Discmania of Fort Collins makes some of the most coveted records in the world
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Born in Finland in 2006, Discmania has only been in its current home in Wellington, near Fort Collins, for four years, but already Coloradans has had a huge impact on one of the biggest brands in sports. COO Austin Montgomery, a former Longmont pro, advocated for Discmania to move here from its former US headquarters in California. Meanwhile, longtime Discmania-sponsored athletes and Colorado natives Eagle McMahon and Colten Montgomery (Austin’s younger brother) helped popularize records such as Discmania’s best-selling FD. “It stands for fairway driver, but we joke that FD also stands for ‘favorite drive,'” Austin explains. “You will see Eagle McMahon rely on [certain discs] to make him money in tournaments, and people want to throw what Eagle throws. But it’s a Morrison man named Manny Trujillo who’s largely responsible for turning some Discmania plastic slabs into collectible works of art – the ones that often resell for hundreds of dollars on eBay and Facebook Marketplace and are sometimes auctioned off for thousands of dollars at fundraisers. Since 2018, Trujillo (a video game animator who has his own line of disc golf-inspired gear called Soul Crusher) has worked with Discmania players to design the logos, called stamps, for their signature series discs in limited edition. We broke down one of the Coltens, the Discmania Montgomery Swirly S-Line PD Lone Howl, to understand what makes it so special.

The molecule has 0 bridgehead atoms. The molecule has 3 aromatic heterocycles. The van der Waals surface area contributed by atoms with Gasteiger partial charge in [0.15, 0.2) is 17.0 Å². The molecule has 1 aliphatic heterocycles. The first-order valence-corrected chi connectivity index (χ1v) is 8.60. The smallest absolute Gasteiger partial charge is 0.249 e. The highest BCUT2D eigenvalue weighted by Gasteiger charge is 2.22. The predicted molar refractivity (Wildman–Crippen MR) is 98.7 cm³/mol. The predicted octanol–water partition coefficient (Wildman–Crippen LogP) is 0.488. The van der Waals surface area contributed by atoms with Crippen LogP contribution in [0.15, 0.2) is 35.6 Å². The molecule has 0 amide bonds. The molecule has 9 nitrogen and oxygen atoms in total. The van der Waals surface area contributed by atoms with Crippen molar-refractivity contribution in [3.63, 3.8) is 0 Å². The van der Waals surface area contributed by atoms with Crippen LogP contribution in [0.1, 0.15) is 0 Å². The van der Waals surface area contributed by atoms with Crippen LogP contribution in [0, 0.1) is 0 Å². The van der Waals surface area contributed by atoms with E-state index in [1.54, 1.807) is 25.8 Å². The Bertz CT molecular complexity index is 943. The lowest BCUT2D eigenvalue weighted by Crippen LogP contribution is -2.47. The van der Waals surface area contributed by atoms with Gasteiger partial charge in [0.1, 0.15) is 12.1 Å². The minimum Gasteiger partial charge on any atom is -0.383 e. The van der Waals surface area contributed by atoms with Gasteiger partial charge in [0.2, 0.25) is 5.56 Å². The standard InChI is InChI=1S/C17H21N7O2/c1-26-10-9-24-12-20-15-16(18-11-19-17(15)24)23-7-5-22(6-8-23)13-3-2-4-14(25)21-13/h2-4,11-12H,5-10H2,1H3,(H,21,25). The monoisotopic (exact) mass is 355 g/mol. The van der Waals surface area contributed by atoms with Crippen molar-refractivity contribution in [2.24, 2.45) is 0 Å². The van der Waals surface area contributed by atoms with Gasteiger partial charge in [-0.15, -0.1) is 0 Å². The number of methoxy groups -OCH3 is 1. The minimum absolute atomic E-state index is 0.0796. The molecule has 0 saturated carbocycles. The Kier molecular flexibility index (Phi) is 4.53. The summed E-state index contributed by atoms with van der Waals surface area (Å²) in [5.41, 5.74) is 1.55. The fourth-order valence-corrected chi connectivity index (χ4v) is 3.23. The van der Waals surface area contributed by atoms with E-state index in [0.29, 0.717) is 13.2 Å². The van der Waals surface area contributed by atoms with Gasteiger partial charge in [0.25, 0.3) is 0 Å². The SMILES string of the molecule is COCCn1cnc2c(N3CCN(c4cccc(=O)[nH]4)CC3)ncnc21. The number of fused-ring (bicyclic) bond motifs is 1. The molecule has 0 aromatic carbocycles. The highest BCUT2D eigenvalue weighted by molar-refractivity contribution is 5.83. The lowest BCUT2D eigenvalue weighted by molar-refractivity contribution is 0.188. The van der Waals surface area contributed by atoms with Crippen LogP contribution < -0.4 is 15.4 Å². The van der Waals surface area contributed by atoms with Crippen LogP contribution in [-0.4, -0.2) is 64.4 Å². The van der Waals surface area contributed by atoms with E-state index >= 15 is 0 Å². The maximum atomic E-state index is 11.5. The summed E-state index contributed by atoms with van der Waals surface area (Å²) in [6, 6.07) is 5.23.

Trujillo starts by talking to the pros about their interests and aesthetics. “We’re trying to do something with a personal connection to them,” Trujillo says. For Colten, inspiration came from a favorite animal, the wolf, and Celtic knots. Trujillo used these references to create over 20 sketches, using his favorite Bic pens, and finalized the Lone Howl stamp with Colten and Discmania. (Follow @art_of_empty on Instagram to find out when Trujillo is selling his sketches paired with their records; some of the combos have made him north of $800.)
Discmania does not disclose print sizes on its signature discs, but these are generally one-time offers. So you’ll want to stock up, especially if you like the way the disc flies and not just how it looks: bumps and dings eventually change a disc’s performance, assuming you don’t lose it to damage. a piece of water before that. The Lone Howl retailed for $20 when it was released in 2019, but if you want one now, you’ll probably have to spend $100 or more on the resale market.
Thanks to the popularity of this disc, 2020’s Lone Howl 2, and Colten’s signature putter, 2021’s Arctic Fang, Discmania will be making the Lone Howl 3 later this year. Additionally, says Austin, “we are currently launching a series of Creator discs, where the player has direct input into the creation of the mold themselves.” The Eagle McMahon Creator Series Glow D-Line Rainmaker (Flex 3), a putter, was released in July.
The PD, or Power Pilot, model comes in a variety of colors and weights, with simple branding on the top, as part of Discmania’s regular lineup. “It’s one of Colten’s favorite records,” says Austin. “He is known as the PD guy, so [the PD] was an easy choice for him. In addition to the fancy timbre, what sets the Lone Howl apart from other PDs is its Swirly S-Line plastic. The grippy mix is more flexible and results in a flatter top than standard PDs made with Discmania’s C-Line plastic.
Signature records are “a big part of players’ touring revenue,” says Austin. Colten received $2 for every Lone Howl sold, making it a fun way for fans to support him financially.